By 2020, 90% of American employees who currently receive health insurance through their employers could be shifted to individual health insurance and government Exchanges, according to a projection by S&P Capital IQ, a division of McGraw Hill Financial.
We talk a lot about how employer-sponsored health insurance is broken, and how the health insurance market is undergoing a significant shift from a group-based market to an individual-based market. While these changes have been happening slowly over the past decade, the Affordable Care Act (ACA) accelerates this shift.
The analysis by S&P Capital IQ concludes that the ACA will result in a profound change in how employers offer health benefits, and in how the average U.S. employee purchases health insurance.
90% of Employers to Shift Employees to Exchanges by 2020
For the report, S&P Capital IQ analyzed S&P's 500 companies, which employ around 138 million people, or about 20% of the U.S. workforce for companies with more than 50 employees. The S&P 500 is considered to be largely representative of the U.S. economy.
According to the analysis:
By shifting insurance responsibility to the employee, the ACA presents an opportunity for U.S. companies to radically redefine the role they play in the health care system.
S&P Capital IQ Global Market Intelligence estimates that the Affordable Care Act could save S&P 500 companies nearly $700 billion through 2025. For U.S. companies with 50 or more employees, total savings to businesses could amount to $3.25 trillion through 2025.
According to model estimates, employers are set to benefit the most as the government takes on a larger funding role.
Many industry experts and economists have related this shift in healthcare to the shift that happened with retirement benefits -- from “defined benefit” pension plans to “defined contribution” 401k plans.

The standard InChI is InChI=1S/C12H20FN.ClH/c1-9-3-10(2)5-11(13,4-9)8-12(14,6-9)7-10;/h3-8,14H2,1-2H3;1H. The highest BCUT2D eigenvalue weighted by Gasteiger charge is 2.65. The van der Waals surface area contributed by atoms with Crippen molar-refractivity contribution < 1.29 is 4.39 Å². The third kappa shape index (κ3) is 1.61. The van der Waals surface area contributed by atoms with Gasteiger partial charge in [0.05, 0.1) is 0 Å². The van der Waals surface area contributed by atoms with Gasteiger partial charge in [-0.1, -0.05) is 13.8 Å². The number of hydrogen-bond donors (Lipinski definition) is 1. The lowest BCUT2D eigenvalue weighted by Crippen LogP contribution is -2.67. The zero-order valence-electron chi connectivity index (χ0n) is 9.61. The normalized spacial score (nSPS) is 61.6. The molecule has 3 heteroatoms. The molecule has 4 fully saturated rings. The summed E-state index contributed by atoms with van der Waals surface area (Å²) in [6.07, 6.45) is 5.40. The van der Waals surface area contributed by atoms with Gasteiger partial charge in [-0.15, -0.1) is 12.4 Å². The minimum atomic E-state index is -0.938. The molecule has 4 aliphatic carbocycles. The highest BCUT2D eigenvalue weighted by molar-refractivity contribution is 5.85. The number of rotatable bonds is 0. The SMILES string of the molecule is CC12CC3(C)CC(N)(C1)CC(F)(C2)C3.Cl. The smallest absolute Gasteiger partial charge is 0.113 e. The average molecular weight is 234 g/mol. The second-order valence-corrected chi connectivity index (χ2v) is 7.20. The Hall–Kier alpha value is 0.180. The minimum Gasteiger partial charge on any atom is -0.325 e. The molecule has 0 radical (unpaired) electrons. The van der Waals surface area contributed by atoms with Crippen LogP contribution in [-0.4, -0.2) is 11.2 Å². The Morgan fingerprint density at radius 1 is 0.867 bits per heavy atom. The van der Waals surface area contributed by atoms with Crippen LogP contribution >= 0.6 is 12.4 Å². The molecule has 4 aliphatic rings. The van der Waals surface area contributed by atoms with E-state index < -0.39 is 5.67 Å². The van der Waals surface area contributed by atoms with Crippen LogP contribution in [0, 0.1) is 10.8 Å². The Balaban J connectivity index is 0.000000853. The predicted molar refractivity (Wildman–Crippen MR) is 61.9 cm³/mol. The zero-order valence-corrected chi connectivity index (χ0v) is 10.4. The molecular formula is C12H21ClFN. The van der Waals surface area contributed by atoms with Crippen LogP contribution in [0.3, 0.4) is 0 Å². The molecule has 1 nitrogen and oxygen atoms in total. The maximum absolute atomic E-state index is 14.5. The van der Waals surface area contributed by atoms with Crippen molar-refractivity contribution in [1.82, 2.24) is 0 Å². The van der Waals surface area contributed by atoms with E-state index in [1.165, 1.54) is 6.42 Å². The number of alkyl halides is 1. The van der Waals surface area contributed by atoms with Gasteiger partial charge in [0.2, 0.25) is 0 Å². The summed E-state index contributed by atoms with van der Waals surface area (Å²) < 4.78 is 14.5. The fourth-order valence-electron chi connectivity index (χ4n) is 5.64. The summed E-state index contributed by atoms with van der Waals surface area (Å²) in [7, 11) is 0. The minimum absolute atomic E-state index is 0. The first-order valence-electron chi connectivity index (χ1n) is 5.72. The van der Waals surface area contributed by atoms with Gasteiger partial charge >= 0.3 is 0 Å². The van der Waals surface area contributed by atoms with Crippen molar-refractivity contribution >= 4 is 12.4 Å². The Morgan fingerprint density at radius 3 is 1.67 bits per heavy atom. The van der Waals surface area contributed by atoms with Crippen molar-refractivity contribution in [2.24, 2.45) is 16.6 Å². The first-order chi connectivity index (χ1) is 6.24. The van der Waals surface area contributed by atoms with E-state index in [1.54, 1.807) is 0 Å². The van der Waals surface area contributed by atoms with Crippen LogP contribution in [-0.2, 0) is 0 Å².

Increasing Health Care Costs and Government Tax Subsidies Accelerating the Shift
The analysis notes that the ever-increasing cost of health care is a substantial financial burden for individuals and corporate America alike, and is a key driver in the long-term shift away from employer-sponsored health insurance. When you look at the actual and projected average cost of health care premiums from 2003 to 2025, it's not surprising.
The report projects that among larger companies, the shift away from traditional employer-sponsored health insurance will take a few years to take off. The report predicts 10% of S&P companies will begin transferring coverage to workers by 2016, 30% by 2017, 70% by 2019 and 90% by 2020.
The biggest concern for larger companies - at first - will be maintaining the legacy of providing employer-sponsored health insurance and what it means for recruiting and retention. However, the report notes that once a few notable large companies start to depart from their traditional approach to health care benefits, it's likely that a substantial number of firms could quickly follow suit.
The report predicts that employee costs for healthcare will more than double by 2025, although they will be paying the same percentage (about 26%) of their premiums over that period. Employers’ share of premiums will drop from roughly 70% to 33%, while the government’s share is predicted to jump from less than 4% to about 41%.
Do you think traditional employer-sponsored health insurance is going the way of pensions? Are we approaching the end of group health insurance? Join the discussion below.